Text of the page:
If you’re interested in wildlife specifically, Badlands National Park has a lot to offer. But remember, regardless of species, Badlands NPS safety regulations require visitors to keep a 100-foot distance from park wildlife, especially bison, at all times.

badlands-national-park-wildlife-where-to-see-iconic-animal-species-in-park
Bighorn sheep and North American bison in Badlands National Park. Photo credit: Getty Images, Outsider

Many other keystone species roam the Badlands, but are less commonplace. These include:

  • Pronghorn, which is not an antelope, but rather the last existing antilocapridae mammal in the world
  • Golden eagles, the largest eagle species found North America
  • Black-footed ferrets, an endangered species the park fights to protect
  • If birding is your fancyover 206 species of birds are among Badlands National Park wildlife

For much more on each species, see our full Badlands National Park Wildlife: Where to See Iconic Animal Species in the Park & Key Wildlife Safety.

Ranger Ed Welsh’s Must-Sees & Hidden Gems of Badlands National Park

For our National Parks Journal, I sat down to chat with Badlands Ranger Ed Welsh from across the continent via a fantastic phone interview, and we’re passing along Ranger Ed’s excellent hidden gems and “can’t miss” sights of the Badlands right here.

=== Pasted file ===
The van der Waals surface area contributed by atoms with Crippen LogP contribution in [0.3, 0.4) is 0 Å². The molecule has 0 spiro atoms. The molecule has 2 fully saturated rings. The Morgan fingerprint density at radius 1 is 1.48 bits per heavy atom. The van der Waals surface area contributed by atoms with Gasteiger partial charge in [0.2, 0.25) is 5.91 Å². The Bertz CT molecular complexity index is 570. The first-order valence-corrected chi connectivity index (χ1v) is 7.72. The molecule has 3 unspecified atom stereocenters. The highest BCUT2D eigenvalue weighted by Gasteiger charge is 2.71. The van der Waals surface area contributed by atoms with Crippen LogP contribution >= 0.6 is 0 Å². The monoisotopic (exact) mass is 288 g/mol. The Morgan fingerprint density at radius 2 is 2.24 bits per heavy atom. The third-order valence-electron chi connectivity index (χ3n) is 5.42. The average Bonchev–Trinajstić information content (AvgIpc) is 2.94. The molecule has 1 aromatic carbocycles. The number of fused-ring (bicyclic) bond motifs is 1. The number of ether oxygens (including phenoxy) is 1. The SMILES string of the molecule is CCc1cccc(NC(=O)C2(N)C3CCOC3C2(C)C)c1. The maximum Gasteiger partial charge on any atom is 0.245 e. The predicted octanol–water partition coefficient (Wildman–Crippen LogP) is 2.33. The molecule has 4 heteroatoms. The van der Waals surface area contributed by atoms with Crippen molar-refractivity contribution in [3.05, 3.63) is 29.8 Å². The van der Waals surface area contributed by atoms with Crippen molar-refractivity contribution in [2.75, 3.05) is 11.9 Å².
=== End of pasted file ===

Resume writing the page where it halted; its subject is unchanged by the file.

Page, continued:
• Badlands National Park’s Must-See: Sheep Mountain Table
    • “Sheep Mountain Table is a known outlook point in our south unit. When people are out there, they get a unique view of where the first European explorers came across the Badlands. When they saw this incredible geographical landscape for the first time, they kind of gave us our name. The Big Badlands, they called it,” Welsh offers of his main “must-see.”
  • Badlands Hidden Gem: Pull-off Viewpoints Between Yellow Mounds and Ancient Hunters Overlooks
    •  “As far as views go, I have a favorite view that’s between Yellow Mounds Overlook and Ancient Hunters Overlook as you’re driving west on the loop road. But if you’re driving from Ancient Hunters going down hill, there’s some big shoulder pull-offs once you get into the northern part of Yellow Mounds,” Ed pinpoints.